Last updated 29 July 2016
What decisions can be reviewed?
The Administrative Appeals Tribunal (AAT) is empowered to review a decision made in accordance with a Commonwealth Act if that Act, or another Act, provides for such review (s 25 Administrative Appeals Tribunal Act 1975 (Cth)). A decision includes the failure to make a decision. The decision-making function of the AAT is to make the correct or preferable decision. ‘Correct’ refers to the fact that a decision is correct in law, whereas ‘preferable’ refers to the decision being the decision that best reflects the relative merits of alternative decisions, which were open to the decision maker. Not all Commonwealth administrative activities are subject to an appeal to the AAT. The AAT’s jurisdiction is contained in more than 400 separate pieces of legislation, covering areas such as:
- air navigation
- customs and excise laws
- Defence Force Retirement and Death Benefits
- environment (Great Barrier Reef Marine Park, biodiversity conservation)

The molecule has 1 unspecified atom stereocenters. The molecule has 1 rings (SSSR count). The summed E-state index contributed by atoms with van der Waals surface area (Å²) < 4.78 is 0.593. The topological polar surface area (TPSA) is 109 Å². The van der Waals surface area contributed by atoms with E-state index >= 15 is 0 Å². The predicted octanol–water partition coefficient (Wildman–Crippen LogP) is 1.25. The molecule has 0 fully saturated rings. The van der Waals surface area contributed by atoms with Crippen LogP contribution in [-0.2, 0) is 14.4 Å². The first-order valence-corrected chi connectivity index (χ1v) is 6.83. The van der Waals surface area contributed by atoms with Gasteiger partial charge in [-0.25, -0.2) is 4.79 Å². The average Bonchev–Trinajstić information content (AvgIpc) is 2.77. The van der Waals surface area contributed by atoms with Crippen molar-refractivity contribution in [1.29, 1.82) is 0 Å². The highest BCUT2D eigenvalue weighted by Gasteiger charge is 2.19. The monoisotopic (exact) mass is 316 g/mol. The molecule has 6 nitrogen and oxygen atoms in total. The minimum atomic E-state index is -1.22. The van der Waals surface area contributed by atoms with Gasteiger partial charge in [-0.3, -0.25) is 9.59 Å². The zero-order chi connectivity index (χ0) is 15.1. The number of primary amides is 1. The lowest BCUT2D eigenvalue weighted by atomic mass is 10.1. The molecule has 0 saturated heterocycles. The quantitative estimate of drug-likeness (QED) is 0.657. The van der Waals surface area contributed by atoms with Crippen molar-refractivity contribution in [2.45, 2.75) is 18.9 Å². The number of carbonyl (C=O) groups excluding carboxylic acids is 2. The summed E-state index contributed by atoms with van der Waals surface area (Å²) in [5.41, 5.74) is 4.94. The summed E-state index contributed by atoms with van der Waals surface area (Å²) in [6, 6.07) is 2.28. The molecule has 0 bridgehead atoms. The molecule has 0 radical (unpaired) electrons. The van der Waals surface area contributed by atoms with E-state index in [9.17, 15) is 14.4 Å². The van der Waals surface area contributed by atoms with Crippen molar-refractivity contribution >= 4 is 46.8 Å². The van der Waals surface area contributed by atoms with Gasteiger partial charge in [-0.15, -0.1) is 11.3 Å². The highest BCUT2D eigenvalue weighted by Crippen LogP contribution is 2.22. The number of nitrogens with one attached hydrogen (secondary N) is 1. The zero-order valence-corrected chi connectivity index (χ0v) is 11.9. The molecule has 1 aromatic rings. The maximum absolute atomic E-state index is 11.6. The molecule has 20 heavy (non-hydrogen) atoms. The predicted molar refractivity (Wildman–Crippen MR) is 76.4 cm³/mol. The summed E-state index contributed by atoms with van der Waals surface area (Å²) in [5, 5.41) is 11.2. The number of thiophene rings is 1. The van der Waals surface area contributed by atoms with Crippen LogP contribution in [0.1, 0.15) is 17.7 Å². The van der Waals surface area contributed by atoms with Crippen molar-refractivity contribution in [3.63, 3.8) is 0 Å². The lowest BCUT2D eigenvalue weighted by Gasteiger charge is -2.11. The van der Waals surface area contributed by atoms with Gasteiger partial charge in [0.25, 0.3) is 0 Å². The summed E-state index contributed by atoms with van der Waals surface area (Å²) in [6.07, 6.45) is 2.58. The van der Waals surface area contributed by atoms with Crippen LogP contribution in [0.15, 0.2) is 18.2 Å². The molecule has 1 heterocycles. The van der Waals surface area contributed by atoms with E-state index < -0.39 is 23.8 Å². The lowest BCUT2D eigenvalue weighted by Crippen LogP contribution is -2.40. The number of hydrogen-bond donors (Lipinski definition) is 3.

- freedom of information
- health insurance
- criminal deportation, visas and cancellation of visas on character grounds
- income tax
- nursing homes
- pharmacy approvals
- social security
- student assistance and the Higher Education Loan Program
- tax agents’ and migration agents’ registration
- trade marks
- veterans’ entitlements (appeals from the Veterans’ Review Board)
- workers’ compensation.
This is not an exhaustive list and provides only a general guide. In order to determine whether a particular matter can be appealed to the AAT, it is necessary to check the Act or Regulation under which the decision was made. In many cases, only particular decisions under these Acts or Regulations will be reviewable by the AAT. A full list of decisions reviewable under the AAT’s jurisdiction is accessible from the AAT website.